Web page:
Then there was the third sister. Unlike her sad and mad sisters, she was—well, glad. And it wasn’t because she was smarter or more beautiful or more capable than her sisters. No, people sometimes avoided or ignored her too. They sometimes made fun of what she was wearing or the things she was saying. They sometimes said mean things about her. But she did not allow any of that to bother her too much.
This sister loved to sing. She didn’t have great pitch, and people laughed about it, but that didn’t stop her. She would say, “I am not going to let other people and their opinions stop me from singing!”
The very fact that she kept singing made her first sister sad and her second sister mad.
Many years passed, and eventually each sister reached the end of her time on earth.
The first sister, who discovered again and again that there was no shortage of disappointments in life, eventually died sad.
The second, who every day found something new to dislike, died mad.
And the third sister, who spent her life singing her song with all her might and a confident smile on her face, died glad.
Of course, life is never so simple, and people are never so one-dimensional as the three sisters in this story. But even extreme examples like these can teach us something about ourselves. If you are like most of us, you may have recognized part of yourself in one, two, or perhaps all three of these sisters. Let us take a closer look at each one.

The Victim

The first sister saw herself as a victim—as someone who was acted upon.1 It seemed like one thing after another kept happening to her that made her miserable. With this approach to life, she was giving others control over how she felt and behaved. When we do this, we are driven about by every wind of opinion—and in this day of ever-present social media, those winds blow at hurricane intensity.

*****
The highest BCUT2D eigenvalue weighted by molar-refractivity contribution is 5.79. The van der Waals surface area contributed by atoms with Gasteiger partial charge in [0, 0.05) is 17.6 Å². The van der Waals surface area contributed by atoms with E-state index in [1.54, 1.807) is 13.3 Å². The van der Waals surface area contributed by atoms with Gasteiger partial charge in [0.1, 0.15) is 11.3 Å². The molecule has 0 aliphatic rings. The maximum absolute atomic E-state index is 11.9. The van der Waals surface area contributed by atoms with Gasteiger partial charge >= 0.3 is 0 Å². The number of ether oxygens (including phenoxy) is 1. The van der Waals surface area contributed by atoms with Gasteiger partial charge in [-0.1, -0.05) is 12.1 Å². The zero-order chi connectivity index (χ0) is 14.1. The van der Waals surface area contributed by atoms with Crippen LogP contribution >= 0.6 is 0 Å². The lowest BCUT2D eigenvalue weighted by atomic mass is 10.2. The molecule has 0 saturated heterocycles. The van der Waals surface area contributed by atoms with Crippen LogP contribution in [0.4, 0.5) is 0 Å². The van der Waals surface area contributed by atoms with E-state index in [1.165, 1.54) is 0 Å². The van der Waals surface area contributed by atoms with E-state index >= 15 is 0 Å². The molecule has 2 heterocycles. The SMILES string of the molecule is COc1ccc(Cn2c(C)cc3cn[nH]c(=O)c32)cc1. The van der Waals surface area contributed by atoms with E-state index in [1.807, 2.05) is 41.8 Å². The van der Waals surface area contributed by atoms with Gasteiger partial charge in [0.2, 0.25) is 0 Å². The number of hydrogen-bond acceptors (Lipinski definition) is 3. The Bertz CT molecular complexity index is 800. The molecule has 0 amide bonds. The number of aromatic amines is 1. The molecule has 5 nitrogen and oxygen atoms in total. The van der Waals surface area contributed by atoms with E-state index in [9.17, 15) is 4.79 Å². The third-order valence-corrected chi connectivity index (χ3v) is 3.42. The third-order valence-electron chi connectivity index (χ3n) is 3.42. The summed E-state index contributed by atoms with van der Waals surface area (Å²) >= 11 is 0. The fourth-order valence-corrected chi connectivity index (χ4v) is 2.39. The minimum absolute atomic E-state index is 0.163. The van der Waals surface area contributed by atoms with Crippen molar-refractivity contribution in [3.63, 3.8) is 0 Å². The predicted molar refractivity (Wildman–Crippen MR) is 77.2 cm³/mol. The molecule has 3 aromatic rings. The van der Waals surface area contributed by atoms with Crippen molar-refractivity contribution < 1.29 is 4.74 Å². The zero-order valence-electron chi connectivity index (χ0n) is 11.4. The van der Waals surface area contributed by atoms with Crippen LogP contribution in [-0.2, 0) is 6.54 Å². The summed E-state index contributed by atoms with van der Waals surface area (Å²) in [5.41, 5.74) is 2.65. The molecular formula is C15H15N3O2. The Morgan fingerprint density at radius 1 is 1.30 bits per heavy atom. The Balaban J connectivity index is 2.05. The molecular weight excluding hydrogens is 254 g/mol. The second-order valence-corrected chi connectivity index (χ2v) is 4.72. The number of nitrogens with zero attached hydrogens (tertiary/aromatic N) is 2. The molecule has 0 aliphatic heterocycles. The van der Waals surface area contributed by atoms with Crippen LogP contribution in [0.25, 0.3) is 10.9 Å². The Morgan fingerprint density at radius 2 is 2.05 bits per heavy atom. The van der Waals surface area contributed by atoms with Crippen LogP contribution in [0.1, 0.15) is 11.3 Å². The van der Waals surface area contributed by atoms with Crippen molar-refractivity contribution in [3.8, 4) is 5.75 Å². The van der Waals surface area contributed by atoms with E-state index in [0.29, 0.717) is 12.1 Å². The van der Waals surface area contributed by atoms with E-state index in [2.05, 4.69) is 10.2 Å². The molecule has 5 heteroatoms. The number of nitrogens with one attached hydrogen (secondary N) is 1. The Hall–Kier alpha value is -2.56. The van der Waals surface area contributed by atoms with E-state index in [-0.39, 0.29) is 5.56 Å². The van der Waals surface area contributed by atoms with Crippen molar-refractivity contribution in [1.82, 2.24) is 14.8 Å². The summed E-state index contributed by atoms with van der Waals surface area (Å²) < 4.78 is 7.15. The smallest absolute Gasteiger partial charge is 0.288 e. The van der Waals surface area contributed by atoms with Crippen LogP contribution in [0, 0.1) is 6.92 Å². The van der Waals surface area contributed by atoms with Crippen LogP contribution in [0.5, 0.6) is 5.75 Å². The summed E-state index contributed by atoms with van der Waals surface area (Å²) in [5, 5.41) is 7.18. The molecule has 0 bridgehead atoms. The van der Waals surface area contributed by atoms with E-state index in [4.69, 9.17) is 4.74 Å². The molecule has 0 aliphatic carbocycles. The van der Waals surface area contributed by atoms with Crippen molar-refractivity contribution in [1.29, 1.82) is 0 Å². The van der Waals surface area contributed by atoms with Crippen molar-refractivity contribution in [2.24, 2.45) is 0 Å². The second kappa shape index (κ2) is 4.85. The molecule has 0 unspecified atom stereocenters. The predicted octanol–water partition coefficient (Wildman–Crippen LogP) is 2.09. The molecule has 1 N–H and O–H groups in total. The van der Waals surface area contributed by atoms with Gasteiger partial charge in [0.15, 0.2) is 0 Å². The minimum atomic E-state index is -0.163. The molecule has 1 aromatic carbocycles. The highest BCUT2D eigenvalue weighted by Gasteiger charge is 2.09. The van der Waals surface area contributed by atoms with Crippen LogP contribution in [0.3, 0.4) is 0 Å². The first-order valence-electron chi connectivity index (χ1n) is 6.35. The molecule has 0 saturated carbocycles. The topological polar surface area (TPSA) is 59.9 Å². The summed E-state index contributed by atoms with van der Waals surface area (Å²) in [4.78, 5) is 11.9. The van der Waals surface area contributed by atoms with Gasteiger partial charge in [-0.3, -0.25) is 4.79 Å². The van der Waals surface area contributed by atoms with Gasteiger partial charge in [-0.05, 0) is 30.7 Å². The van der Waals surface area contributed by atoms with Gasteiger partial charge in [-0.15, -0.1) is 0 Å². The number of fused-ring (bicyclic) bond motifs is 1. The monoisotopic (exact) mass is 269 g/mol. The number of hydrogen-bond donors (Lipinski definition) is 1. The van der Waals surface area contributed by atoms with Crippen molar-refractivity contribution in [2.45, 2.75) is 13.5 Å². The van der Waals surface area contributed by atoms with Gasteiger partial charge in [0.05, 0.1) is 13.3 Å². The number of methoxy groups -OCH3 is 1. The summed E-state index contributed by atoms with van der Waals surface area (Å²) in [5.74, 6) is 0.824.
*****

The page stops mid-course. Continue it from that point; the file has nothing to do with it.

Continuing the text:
Dear sisters, why should you surrender your happiness to someone, or a group of someones, who cares very little about you or your happiness?
If you find yourself worrying about what other people say about you, may I suggest this antidote: remember who you are. Remember that you are of the royal house of the kingdom of God, daughters of Heavenly Parents, who reign throughout the universe.
You have the spiritual DNA of God. You have unique gifts that originated in your spiritual creation and that were developed during the vast span of your premortal life. You are the child of our merciful and everlasting Father in Heaven, the Lord of Hosts, the One who created the universe, spread the spinning stars across the vast expanse of space, and placed the planets in their appointed orbits.
You are in His hands.
Very good hands.
Loving hands.
Caring hands.
And nothing anyone ever says about you can change that. Their words are meaningless compared to what God has said about you.
You are His precious child.
He loves you.
Even when you stumble, even when you turn away from Him, God loves you. If you are feeling lost, abandoned, or forgotten—fear not. The Good Shepherd will find you. He will lift you upon His shoulders. And He will carry you home.2
My dear sisters, please let these divine truths sink deeply into your hearts. And you will find that there are many reasons not to be sad, for you have an eternal destiny to fulfill.
The beloved Savior of the world gave His life so that you could choose to make that destiny a reality. You have taken upon you His name; you are His disciples. And because of Him, you can clothe yourselves with robes of eternal glory.